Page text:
The result is a force, that pre “surge” put ~ 20,000 people on each of Bagram, Bastion/Leatherneck and Kandahar, sold as “under resourced”. It has less good infantry than it needed but it certainly wasn’t under resourced.

    At $1 million plus per soldier per year- probably $ 5 million per infantryman and about $ 40 million per dead Taliban there can be nothing that could be remotely described as victory. We don’t need a surge- we need a thorough culling of the big bases and a move to CT from COIN. Then we can afford to stay the generation this may take at an affordable cost and put our Afghan allies feet to the fire to sort themselves out.

  2. Great post and great comment about AFN and what it tells us about the force.

    “Without vision the people perish.”

  3. This General Mattis seems like the man that is needed: excerpt from DoD Buzz…

    These wars will be fought among the people we’re going to have to deal on human levels with human beings and not think that technology or tactics by targetry will solve war. The likelihood that most wars will be of the irregular variety (I’ve noticed Mattis tends to avoid using the descriptive term counterinsurgency when discussing current and future wars) will demand troops with cultural savvy who know when to shift gears from one form of war to another. War is a human endeavor and so defense planning must focus on the human factors, he said.”

  4. Your “April Fools” entry got me started on what has been an awareness for far too long a time: Years ago, when the game got started in that rotten land of walls, I told my young sons we played it wrong from the get-go! Told them to watch how we dealt with the farmers and their big cash crop, opium!

    Your words suggest defeat; in that my hunch being–most soldiers on the ground have now created “short-timer” calendars as they erect secure walls, build new structures, air fields, etc.

    You want a Commander in Chief who is a warrior: Sorry, you got a guy who instead went to a law school.

    He hides behind words and when he can, throws words out to injure and control others. I know, in court there are always bailiffs to protect these tender people from real danger.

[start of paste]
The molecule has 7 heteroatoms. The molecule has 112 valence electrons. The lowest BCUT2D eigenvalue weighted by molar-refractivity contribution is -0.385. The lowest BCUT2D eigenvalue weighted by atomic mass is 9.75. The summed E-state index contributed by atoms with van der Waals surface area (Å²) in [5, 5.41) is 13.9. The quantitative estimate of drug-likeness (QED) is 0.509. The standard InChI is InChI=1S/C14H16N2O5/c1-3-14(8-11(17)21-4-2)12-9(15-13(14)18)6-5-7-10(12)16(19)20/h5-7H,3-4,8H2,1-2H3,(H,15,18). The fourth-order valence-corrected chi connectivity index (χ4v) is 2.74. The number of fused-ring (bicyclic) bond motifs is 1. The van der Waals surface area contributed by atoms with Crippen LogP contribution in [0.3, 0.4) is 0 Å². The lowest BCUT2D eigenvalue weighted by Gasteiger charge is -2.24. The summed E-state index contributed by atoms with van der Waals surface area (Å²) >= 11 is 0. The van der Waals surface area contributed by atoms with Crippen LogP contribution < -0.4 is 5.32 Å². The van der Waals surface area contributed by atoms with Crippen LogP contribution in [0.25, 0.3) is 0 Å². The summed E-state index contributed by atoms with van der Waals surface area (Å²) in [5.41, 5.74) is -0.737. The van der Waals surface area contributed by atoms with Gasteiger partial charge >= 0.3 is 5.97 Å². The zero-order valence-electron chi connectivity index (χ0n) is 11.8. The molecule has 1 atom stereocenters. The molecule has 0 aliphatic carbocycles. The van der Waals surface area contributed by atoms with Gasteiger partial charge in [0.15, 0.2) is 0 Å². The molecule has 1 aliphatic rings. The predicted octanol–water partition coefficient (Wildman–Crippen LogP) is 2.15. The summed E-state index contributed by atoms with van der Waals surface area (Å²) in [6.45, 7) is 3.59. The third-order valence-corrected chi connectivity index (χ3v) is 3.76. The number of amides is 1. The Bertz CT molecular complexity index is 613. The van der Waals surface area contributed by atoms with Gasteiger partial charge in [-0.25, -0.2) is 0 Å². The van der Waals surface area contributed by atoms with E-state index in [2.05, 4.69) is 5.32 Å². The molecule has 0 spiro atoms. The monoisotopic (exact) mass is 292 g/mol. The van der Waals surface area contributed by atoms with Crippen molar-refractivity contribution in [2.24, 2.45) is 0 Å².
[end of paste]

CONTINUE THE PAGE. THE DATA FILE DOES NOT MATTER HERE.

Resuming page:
My hunch is that besides MikeBinMike, others like the former General Wesley Clark, have special, little hidden rooms where pics of Obama-Mao are hung on a wall (next to a small mirror) above a little table whereupon candles and other magical items/totems, etc. rest to which they go–now on a daily basis, to recite mantras of hope and steadfastness in belief. (author Eric Hoffer is again in vogue!)

    Bush and his people also faltered way back when (terribly, I might add…oh that Bremer with his button down shirt and rep tie…so smart a fellow!).

    This problem goes way deeper than our military leadership. I wouldn’t now want to be the third and last SEAL who is standing for Court Martial in Iraq.

    Obama is our metrosexual man-child following dreams.

    I’m for bringing the troops home now! We don’t have a leader (nor a Congress) who wants to win, who seeks victory over those who wish to destroy us. Our treasury is empty!

    What’s to happen to all those great walls we’re now building in Afghanistan, not to mention what we have built and store that rests inside?

    All for a people who dress via the 9th century; who wipe their ass with the left hand while eating with the right as they watch the national crop of opium produce pretty little deadly flowers, year after year after year creating addicts and thieves worldwide!